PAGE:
Thus do you learn to know the Lord your God, not only in your head, but in your heart, mind, body, and soul; for thus do you learn how to live, and how to die, from the example of your crucified Lord Jesus Christ.  That is your discipleship, which is the stewardship of your entire body and life.  It’s not a program or a gimmick, but a living sacrifice of repentance, faith, and love.

As a disciple of a crucified God, all that you are and all that you do is shaped and patterned after His Cross.  You live a crucified life, believing that, as you have died with Christ in your Baptism, and as you die with Him through daily repentance, so do you rise from the dead and live with Him, as well, both body and soul, here in time and hereafter in eternity.  That is the great paradox:  “Whoever wants to save his life will lose it, but whoever loses his life for Christ will find it.”

That is what it means to be a Christian.  But as you examine yourself, what do you find?  Are the Word of God, the fellowship of His Church, and the prayer and confession of His Name calling the shots and directing the course of your life?  Or, how do you spend your time and your money?  Are you bearing the fruits of repentance?  Are you bearing the Cross in love for your neighbor?  Or do you find that your own ambitions, and your own ideas of glory, are governing your days?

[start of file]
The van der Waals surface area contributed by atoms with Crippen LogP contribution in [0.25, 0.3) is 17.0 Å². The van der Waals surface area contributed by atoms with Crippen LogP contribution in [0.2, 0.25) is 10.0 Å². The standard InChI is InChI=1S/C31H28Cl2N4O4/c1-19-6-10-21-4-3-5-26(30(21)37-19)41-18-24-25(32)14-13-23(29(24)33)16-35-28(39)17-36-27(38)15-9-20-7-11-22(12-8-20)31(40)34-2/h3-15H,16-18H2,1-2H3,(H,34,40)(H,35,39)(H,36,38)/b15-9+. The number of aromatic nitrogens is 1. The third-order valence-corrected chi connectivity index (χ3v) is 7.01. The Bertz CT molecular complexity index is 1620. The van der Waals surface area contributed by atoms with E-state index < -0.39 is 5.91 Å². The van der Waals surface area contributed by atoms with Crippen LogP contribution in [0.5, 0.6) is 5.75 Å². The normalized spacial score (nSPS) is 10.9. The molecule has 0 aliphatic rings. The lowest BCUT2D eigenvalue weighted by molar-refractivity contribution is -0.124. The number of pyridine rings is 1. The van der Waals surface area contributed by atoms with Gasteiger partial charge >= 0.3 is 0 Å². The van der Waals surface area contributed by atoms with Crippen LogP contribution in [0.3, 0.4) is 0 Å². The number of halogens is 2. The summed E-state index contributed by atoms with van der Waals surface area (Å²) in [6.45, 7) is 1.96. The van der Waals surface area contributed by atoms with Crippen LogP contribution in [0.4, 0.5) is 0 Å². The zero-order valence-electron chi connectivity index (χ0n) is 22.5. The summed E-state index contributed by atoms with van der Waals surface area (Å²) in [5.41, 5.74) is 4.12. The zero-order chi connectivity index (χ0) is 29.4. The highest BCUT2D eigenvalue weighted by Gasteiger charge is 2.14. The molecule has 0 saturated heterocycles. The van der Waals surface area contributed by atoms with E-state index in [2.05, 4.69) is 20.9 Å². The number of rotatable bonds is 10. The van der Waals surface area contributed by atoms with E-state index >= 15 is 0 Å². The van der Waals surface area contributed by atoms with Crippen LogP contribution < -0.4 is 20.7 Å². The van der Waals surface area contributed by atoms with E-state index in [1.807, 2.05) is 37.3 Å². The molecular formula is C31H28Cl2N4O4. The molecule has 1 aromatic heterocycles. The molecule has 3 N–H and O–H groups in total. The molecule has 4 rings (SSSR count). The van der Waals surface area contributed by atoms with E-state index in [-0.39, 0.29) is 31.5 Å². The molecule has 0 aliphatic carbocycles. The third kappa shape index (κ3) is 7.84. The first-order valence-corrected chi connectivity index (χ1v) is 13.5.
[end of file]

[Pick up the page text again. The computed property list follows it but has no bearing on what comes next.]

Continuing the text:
You are no better than Simon Peter.  Whether you are bold and brash, or shy and quiet, to be and to live as a disciple of Christ Jesus is easier said than done.  Your spirit may be willing, but your flesh is weak.  So do not be surprised, and do not despair, when you find that you have fallen short and gotten out of line again, and again and again and again.  But do repent; and do get back in line.

To that end, you very much need the very Cross that you try so hard to avoid.  Not a Cross of your own choosing and devising, but the Cross that God the Son has carried for you, on which He has shed His holy, precious blood for your Atonement and Redemption.  That Cross of Christ not only puts you to death, but it also raises you up from the dust of the earth with the free and full forgiveness of all your sins.  It binds you to Christ, and Christ to you, unto everlasting life.  So is it signed upon your forehead and your heart in Holy Baptism, marking you as God’s own child.

Thus do you belong to a crucified God.  He makes no sense to the world, and neither do you as a Christian.  But you live your entire life in the shelter of His Cross, in the shelter of His outstretched arms.  He carried the Cross for you when He went to His voluntary suffering and death, and He continues to carry it with you even now, because He loves you.  And so shall He come again with power and great glory to bear and carry you out of this vale of tears to Himself in Heaven.

In the Name + of the Father and of the Son and of the Holy Spirit. Amen.